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Wanting To Adapt A Book

 
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littlewhispers
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PostPosted: Mon Apr 27, 2015 9:31 pm    Post subject: Wanting To Adapt A Book Reply with quote

Ive interested in drawing a gaphic novle of Peter Pan. But, the copyright laws in the Uk are a little confusing. Pretty much anywhere else in the world its in the public domain, BUT, in England Great Ormond Street hopsital has certain rights.

"Does Great Ormond Street Hospital have the copyright in Peter Pan in perpetuity?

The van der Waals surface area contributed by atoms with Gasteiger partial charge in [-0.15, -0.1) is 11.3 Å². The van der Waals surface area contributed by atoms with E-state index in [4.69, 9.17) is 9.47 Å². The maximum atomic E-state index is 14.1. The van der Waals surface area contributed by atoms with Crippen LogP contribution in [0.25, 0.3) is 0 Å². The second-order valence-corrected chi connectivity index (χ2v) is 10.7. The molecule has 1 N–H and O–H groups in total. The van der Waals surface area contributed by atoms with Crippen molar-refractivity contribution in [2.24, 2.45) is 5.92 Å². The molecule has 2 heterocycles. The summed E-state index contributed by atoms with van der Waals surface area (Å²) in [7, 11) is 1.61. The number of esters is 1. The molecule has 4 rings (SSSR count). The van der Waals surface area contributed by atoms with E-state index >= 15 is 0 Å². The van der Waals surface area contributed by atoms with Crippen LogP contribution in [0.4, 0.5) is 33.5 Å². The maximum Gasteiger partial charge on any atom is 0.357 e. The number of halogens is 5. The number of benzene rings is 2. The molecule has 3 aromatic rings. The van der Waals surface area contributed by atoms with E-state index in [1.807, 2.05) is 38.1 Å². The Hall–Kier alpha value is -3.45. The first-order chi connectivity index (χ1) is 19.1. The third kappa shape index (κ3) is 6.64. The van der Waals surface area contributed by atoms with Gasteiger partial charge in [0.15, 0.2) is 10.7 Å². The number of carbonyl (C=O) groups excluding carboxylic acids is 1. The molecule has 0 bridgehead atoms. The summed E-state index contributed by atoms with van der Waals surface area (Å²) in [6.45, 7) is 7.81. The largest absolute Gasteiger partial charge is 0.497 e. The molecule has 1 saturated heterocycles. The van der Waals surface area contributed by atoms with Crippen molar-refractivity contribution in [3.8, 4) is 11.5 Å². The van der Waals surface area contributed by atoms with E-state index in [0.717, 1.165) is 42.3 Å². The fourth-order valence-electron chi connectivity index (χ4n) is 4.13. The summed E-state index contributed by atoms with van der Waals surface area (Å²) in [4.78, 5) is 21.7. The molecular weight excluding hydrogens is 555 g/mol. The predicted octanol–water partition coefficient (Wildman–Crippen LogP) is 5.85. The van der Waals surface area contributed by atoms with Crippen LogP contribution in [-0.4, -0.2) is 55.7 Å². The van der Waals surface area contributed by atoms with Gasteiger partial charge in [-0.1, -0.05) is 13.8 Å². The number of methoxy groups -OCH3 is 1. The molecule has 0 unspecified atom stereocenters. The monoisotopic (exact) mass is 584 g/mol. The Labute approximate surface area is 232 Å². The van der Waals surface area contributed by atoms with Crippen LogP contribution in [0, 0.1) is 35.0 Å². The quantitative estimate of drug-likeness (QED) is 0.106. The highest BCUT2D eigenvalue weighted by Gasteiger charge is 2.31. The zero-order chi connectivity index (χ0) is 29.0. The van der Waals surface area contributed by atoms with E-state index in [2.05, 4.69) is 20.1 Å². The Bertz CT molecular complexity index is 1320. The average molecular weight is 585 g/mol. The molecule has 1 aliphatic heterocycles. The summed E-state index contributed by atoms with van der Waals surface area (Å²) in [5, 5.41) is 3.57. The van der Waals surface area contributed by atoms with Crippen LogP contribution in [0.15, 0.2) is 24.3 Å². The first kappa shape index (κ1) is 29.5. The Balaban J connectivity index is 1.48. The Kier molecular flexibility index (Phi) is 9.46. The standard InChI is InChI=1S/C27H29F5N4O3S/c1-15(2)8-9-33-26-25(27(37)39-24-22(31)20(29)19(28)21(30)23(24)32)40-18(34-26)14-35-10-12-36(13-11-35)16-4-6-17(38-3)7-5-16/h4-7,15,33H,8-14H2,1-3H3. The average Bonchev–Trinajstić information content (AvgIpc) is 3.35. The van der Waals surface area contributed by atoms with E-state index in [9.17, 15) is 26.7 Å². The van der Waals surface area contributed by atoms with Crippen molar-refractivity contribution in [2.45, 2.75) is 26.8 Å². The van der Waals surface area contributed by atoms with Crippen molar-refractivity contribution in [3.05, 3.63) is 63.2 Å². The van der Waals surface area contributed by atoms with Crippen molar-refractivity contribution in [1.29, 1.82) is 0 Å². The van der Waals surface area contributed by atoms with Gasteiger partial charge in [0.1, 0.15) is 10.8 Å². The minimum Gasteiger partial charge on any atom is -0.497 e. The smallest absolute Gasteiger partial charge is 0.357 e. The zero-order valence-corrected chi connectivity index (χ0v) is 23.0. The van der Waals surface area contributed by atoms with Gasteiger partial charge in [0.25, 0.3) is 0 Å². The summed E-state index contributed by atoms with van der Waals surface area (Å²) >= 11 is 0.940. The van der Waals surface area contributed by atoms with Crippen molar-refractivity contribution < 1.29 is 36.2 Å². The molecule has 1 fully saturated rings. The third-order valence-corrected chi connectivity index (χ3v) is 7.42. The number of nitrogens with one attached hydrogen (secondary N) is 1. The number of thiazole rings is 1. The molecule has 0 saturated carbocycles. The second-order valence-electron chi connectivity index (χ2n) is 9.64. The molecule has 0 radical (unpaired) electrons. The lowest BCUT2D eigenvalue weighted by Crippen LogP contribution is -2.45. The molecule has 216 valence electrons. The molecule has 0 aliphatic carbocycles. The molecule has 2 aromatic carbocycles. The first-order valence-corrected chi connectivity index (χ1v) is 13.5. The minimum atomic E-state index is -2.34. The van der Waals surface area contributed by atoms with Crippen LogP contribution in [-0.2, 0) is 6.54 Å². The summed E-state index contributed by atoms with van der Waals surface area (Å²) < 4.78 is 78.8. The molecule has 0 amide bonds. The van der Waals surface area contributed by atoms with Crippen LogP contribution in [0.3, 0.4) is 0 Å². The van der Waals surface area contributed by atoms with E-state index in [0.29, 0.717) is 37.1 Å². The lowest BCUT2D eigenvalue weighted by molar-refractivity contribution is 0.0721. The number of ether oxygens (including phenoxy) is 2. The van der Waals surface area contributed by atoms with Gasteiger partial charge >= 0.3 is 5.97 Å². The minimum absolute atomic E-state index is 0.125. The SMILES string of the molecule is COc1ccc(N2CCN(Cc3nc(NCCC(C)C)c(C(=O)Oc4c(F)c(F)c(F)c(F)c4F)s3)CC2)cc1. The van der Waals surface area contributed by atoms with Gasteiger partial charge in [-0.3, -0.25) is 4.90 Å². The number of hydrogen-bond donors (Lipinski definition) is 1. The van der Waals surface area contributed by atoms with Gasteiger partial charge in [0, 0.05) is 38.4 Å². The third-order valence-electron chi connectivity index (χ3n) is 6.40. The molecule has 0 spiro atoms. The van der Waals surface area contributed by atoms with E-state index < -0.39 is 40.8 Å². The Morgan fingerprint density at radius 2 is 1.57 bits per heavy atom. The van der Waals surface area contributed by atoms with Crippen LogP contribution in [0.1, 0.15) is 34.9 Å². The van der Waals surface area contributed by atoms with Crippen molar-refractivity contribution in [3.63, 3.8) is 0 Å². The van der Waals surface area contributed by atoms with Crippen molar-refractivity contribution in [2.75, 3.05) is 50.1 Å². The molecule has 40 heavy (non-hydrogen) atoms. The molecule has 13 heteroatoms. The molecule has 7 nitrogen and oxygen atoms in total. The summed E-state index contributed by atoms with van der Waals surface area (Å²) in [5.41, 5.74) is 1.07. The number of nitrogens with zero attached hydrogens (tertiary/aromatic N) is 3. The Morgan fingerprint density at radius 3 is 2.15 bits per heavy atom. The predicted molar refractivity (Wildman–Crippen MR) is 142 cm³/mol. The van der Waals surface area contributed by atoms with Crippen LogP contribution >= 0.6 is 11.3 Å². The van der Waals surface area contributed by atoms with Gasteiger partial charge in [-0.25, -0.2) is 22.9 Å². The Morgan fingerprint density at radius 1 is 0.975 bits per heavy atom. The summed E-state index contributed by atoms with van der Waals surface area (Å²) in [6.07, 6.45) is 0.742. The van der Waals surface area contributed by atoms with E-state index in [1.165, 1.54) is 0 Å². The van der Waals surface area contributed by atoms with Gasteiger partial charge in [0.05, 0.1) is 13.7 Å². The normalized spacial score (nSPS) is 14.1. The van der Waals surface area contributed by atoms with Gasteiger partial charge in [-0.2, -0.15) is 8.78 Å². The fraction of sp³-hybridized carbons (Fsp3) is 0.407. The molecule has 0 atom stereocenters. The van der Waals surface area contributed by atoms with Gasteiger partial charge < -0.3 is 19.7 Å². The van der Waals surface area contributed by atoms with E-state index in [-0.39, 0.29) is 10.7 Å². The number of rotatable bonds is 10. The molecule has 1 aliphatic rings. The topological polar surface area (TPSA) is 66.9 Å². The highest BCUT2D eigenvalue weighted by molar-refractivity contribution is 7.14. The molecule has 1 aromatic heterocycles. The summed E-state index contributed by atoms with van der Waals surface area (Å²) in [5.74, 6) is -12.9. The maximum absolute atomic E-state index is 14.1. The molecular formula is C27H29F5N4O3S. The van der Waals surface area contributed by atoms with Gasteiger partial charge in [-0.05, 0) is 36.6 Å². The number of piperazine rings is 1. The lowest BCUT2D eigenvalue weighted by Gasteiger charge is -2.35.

No, the hospital has a right to royalty in perpetuity in the UK, but this is not a true copyright. This right was granted to the hospital by the Copyright Designs & Patents Act (1988) and applies to stage productions, broadcasting and publication of the whole or any substantial part of the work or an adaptation of it in the UK."

What does this mean exaclty?Would I be free to do an adaption but havta pay royalties if I sell it? Thus would I have to contanct them first?Can they refuse me outright?
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AndyJ
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PostPosted: Tue Apr 28, 2015 6:59 am    Post subject: Reply with quote

Hi littlewhispers,
The legal basis for this unique arrangement is Section 301 of the Copyright Designs and Patents Act 1988, which is expanded upon in Schedule 6.